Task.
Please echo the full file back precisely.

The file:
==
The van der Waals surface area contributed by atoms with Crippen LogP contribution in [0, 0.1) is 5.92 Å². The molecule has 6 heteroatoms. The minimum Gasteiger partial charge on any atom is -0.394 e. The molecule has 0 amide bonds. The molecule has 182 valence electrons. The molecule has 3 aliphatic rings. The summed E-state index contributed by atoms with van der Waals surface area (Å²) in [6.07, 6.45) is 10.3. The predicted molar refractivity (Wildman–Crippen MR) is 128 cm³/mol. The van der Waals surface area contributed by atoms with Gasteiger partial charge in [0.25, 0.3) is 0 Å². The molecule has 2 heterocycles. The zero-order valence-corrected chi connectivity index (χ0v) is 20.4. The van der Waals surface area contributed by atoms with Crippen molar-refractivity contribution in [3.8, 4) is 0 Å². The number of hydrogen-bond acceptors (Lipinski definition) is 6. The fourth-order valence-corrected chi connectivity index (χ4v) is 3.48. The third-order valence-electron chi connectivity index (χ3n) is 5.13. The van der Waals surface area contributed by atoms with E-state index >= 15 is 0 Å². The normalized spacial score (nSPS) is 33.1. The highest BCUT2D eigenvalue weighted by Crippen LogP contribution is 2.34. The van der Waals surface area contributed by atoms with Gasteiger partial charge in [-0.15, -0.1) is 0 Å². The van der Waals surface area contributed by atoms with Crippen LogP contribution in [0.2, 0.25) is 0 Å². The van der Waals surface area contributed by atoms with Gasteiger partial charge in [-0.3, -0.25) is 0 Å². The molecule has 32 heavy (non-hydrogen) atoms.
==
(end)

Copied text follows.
The van der Waals surface area contributed by atoms with Crippen LogP contribution in [0, 0.1) is 5.92 Å². The molecule has 6 heteroatoms. The minimum Gasteiger partial charge on any atom is -0.394 e. The molecule has 0 amide bonds. The molecule has 182 valence electrons. The molecule has 3 aliphatic rings. The summed E-state index contributed by atoms with van der Waals surface area (Å²) in [6.07, 6.45) is 10.3. The predicted molar refractivity (Wildman–Crippen MR) is 128 cm³/mol. The van der Waals surface area contributed by atoms with Gasteiger partial charge in [0.25, 0.3) is 0 Å². The molecule has 2 heterocycles. The zero-order valence-corrected chi connectivity index (χ0v) is 20.4. The van der Waals surface area contributed by atoms with Crippen molar-refractivity contribution in [3.8, 4) is 0 Å². The number of hydrogen-bond acceptors (Lipinski definition) is 6. The fourth-order valence-corrected chi connectivity index (χ4v) is 3.48. The third-order valence-electron chi connectivity index (χ3n) is 5.13. The van der Waals surface area contributed by atoms with E-state index >= 15 is 0 Å². The normalized spacial score (nSPS) is 33.1. The highest BCUT2D eigenvalue weighted by Crippen LogP contribution is 2.34. The van der Waals surface area contributed by atoms with Gasteiger partial charge in [-0.15, -0.1) is 0 Å². The van der Waals surface area contributed by atoms with Crippen LogP contribution in [0.2, 0.25) is 0 Å². The van der Waals surface area contributed by atoms with Gasteiger partial charge in [-0.3, -0.25) is 0 Å². The molecule has 32 heavy (non-hydrogen) atoms.